The oxygen rich gas component produced by the first gas separation device 11 is divided into a first supply which is fed to the third gas separation device 30 along a line 14 a, and the nitrogen produced by the third gas separation device 30 is fed along line 21 for use as an inert atmosphere, whilst the oxygen rich gas component from the third gas separation device 30 is preferably simply exhausted along a line 35, but could be fed to a yet further gas separation device 36, which is preferably a COG device, in order to purify the oxygen gas component e.g. for the back-up or emergency supply 26.
The second of the divided supplies from the first gas separation device 11 is fed along a line 14 to the second gas separation device 18 which in this example is a COG device for producing a highly oxygen enriched or virtually 100% pure oxygen product gas for feeding along line 20 for use in breathing and/or to fill and/or replenish an emergency or back-up supply 26.
In the FIG. 5 arrangement, where there is provided a gas separation device as shown in dotted lines at 36, this could comprise a second gas separation device of the system of the invention in which case the gas separation device shown at 18 which receives the second of the divided supply of oxygen enriched gas from the first gas separator device 11, could be omitted.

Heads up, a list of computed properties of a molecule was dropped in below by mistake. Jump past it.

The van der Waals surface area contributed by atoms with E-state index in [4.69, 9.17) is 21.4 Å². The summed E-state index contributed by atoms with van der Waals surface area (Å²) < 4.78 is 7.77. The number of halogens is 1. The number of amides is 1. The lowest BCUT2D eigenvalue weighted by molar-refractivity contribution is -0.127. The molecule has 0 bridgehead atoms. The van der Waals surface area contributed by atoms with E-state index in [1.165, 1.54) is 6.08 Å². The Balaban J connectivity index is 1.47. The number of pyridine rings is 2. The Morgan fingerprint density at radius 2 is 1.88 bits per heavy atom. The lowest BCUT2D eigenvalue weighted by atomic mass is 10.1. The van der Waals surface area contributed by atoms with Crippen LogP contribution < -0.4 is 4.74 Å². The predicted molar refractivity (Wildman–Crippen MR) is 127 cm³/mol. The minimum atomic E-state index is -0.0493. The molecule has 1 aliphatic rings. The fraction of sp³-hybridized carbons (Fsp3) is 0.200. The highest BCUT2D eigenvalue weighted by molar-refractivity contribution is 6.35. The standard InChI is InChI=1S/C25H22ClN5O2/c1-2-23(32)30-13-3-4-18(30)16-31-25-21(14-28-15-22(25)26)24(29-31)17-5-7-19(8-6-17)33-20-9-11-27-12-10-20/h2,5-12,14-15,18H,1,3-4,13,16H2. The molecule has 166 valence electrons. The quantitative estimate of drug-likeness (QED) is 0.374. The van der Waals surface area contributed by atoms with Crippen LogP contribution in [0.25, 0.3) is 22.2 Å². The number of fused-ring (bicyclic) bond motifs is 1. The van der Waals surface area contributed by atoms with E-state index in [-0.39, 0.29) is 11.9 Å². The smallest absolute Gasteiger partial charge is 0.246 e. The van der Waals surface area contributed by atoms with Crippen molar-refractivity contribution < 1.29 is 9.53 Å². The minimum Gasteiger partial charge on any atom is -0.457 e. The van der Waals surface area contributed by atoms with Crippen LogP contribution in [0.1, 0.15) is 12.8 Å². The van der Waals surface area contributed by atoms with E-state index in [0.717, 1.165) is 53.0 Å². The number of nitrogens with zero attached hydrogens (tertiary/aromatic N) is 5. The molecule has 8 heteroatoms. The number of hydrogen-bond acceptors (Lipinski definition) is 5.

FIG. 2 shows an arrangement which is essentially similar to that of FIG. 1, but the first gas separation device 11 is an OBOG device, and the second gas separation device 18 is an OBIGG, the OBOG 11 and/or the OBIGG 18 providing oxygen rich gas component e.g. for breathing use, and the OBIGG 18 providing a nitrogen supply along line 21 for an inert atmosphere in fuel tanks 19 of the aircraft. At least one of the OBOG 11 and OBIGG 18 devices is a ceramic membrane COG/CIGG device.
In each of the embodiments described a ceramic membrane type device is provided which enables the requirement for a compressor or other gas pressurisation means particularly for product gas to be reduced or even avoided altogether.
Although the invention has been described particularly in relation to a gas generation system 10 for use on-board an aircraft, the invention may be utilised in other applications, but in any event, residual gas from the first 11 and/or second gas separation device 18 may not be put to use as an inert atmosphere for fuel 19, but may otherwise be used or simply exhausted.
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|U.S. Classification||96/4, 96/134, 96/9, 96/142|
|Feb 8, 2000||AS||Assignment|
|Mar 29, 2005||FPAY||Fee payment|
Year of fee payment: 4
|Mar 26, 2009||FPAY||Fee payment|
Year of fee payment: 8
|Jun 28, 2013||REMI||Maintenance fee reminder mailed|
|Nov 20, 2013||LAPS||Lapse for failure to pay maintenance fees|
|Jan 7, 2014||FP||Expired due to failure to pay maintenance fee|
Effective date: 20131120